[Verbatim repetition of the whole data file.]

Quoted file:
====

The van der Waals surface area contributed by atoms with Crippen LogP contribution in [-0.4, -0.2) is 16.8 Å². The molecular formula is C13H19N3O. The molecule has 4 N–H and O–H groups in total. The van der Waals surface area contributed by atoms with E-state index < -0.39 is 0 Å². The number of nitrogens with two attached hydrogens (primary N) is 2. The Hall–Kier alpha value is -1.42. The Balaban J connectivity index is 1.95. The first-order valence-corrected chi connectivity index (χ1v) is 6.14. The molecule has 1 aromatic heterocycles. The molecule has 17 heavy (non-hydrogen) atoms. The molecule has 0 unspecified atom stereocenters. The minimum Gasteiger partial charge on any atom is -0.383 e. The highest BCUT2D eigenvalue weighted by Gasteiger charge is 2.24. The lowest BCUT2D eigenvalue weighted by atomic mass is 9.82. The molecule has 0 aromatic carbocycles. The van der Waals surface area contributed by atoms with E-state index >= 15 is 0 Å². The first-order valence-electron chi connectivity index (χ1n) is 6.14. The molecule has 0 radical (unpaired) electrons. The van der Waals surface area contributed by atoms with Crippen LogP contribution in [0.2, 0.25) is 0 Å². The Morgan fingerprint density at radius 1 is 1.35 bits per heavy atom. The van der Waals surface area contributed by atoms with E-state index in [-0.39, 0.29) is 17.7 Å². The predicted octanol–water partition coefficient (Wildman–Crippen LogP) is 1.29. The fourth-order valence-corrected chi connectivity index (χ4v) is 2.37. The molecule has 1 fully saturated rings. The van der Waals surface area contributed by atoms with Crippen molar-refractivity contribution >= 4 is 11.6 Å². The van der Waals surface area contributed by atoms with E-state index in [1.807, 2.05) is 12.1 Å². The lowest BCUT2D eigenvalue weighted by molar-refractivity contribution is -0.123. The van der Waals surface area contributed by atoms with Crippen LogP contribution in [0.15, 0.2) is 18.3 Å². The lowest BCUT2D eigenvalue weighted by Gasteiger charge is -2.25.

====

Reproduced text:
The van der Waals surface area contributed by atoms with Crippen LogP contribution in [-0.4, -0.2) is 16.8 Å². The molecular formula is C13H19N3O. The molecule has 4 N–H and O–H groups in total. The van der Waals surface area contributed by atoms with E-state index < -0.39 is 0 Å². The number of nitrogens with two attached hydrogens (primary N) is 2. The Hall–Kier alpha value is -1.42. The Balaban J connectivity index is 1.95. The first-order valence-corrected chi connectivity index (χ1v) is 6.14. The molecule has 1 aromatic heterocycles. The molecule has 17 heavy (non-hydrogen) atoms. The molecule has 0 unspecified atom stereocenters. The minimum Gasteiger partial charge on any atom is -0.383 e. The highest BCUT2D eigenvalue weighted by Gasteiger charge is 2.24. The lowest BCUT2D eigenvalue weighted by atomic mass is 9.82. The molecule has 0 aromatic carbocycles. The van der Waals surface area contributed by atoms with E-state index >= 15 is 0 Å². The first-order valence-electron chi connectivity index (χ1n) is 6.14. The molecule has 0 radical (unpaired) electrons. The van der Waals surface area contributed by atoms with Crippen LogP contribution in [0.2, 0.25) is 0 Å². The Morgan fingerprint density at radius 1 is 1.35 bits per heavy atom. The van der Waals surface area contributed by atoms with E-state index in [-0.39, 0.29) is 17.7 Å². The predicted octanol–water partition coefficient (Wildman–Crippen LogP) is 1.29. The fourth-order valence-corrected chi connectivity index (χ4v) is 2.37. The molecule has 1 fully saturated rings. The van der Waals surface area contributed by atoms with Crippen molar-refractivity contribution >= 4 is 11.6 Å². The van der Waals surface area contributed by atoms with E-state index in [1.807, 2.05) is 12.1 Å². The lowest BCUT2D eigenvalue weighted by molar-refractivity contribution is -0.123. The van der Waals surface area contributed by atoms with Crippen LogP contribution in [0.15, 0.2) is 18.3 Å². The lowest BCUT2D eigenvalue weighted by Gasteiger charge is -2.25.